Thursday, October 26, 2017

Maryland Homestead Tax Credit

There are two Maryland programs that can provide tax relief on your property taxes.

1. Maryland Homestead Tax Credit

The Maryland Homestead Tax Credit limits the amount by which your property tax assessment can increase on your principal residence to 10% or less each year. (The limit in Howard County is presently set to 5% per year.)

Rising Assessments

What this means is that when your house is reassessed (roughly every 3 years), even if the value of the assessment increases sharply, the amount of the property tax you pay will be limited to increasing by no more than 5% a year in Howard County. Typically the increases are phased in over a 3-year period.

The law was enacted to prevent sharply rising property values from causing financial difficulties for long-time residents, especially retirees on fixed incomes.

But You Must Apply

The caveat is that the Maryland Homestead Tax Credit is not applied to your residence unless you submit an application. But once approved the credit is automatically applied each year afterwards.

If you're unsure of the status of your Homestead Credit, you can check your property in the Maryland Department of Assessments and Taxation SDAT Real Property Database.

You can apply by mail or online:

2. Homeowners' Property Tax Credit Program

A separate, much less well-known program called the Homeowners' Property Tax Credit limits your property taxes on your primary residence based upon income thresholds.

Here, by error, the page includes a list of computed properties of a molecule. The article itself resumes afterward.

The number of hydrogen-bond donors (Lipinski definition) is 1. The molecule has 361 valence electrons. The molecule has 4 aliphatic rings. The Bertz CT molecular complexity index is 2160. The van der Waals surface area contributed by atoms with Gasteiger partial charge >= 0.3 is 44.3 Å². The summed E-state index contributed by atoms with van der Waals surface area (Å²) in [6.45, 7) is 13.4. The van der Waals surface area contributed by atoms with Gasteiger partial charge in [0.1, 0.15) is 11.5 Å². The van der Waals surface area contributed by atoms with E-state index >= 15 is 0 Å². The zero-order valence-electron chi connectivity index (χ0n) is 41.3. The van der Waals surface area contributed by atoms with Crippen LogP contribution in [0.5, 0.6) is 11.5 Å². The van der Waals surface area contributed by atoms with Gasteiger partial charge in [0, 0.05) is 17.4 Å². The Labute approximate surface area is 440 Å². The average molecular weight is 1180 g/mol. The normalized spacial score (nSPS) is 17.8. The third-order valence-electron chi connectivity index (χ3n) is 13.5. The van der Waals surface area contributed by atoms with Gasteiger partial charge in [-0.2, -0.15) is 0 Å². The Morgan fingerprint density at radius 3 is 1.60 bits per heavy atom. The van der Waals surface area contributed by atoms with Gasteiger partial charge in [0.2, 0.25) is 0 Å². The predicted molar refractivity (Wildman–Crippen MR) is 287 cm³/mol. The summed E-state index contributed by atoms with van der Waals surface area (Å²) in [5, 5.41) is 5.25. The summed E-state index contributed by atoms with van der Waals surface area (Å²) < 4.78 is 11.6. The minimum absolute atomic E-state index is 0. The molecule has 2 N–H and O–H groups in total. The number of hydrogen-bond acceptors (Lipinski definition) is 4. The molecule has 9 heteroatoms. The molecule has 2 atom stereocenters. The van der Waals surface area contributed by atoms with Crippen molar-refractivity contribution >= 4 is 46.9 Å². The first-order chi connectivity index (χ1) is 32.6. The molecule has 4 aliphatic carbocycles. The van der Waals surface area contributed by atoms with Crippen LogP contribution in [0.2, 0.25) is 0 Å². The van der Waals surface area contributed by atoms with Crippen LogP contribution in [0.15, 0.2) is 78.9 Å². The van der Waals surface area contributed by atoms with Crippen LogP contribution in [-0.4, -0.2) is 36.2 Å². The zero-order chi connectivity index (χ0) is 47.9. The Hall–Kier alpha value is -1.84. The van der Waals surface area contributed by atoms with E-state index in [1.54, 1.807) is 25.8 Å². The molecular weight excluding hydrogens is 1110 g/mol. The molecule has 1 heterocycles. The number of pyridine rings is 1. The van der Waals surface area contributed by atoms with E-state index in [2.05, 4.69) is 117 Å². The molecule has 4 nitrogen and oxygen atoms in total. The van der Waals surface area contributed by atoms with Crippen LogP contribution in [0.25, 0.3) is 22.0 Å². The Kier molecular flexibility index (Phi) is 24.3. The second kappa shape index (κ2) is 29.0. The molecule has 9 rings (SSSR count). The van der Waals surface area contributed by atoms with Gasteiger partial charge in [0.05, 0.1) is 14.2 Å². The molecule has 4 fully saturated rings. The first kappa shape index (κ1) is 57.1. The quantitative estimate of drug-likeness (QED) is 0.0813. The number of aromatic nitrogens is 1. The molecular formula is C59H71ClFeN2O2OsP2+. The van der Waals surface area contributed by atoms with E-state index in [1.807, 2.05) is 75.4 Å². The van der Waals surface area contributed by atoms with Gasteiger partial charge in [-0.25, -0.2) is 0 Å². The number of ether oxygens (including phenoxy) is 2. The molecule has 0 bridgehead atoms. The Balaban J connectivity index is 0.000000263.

Since your net worth must also be below $200,000 (not including your residence and retirement accounts) and combined gross household income must be below $60,000 this program most likely would have the biggest benefit if you suffer a sudden, unexpected financial issue such as job loss.

Also, this affects only the taxes from the first $300,000 of assessment valuation.

The maximum property tax varies as household income increases:
  • First $8000 household income: 0%
  • Next $4000 ($8,000-$12,000): 4%
  • Next $4000 ($12,000-$16,000): 6.5%
  • Above $16,000: 9%
Thus if a household meets the other tests (net worth & $300K assessment limit), the most a household earning $60,000 would pay would be: $0 + $160 + $260 + $3960 = $4380 (adding up the maximum in each of the four brackets), though in practice the $300,000 limit would probably come into play as well.

The excess amount would be received as either a credit on that year's tax bill (if approved by the early deadline of May 1), or after that a revised tax bill or tax credit if approved by the final Sept. 1st deadline.

See Maryland's web site for official information:

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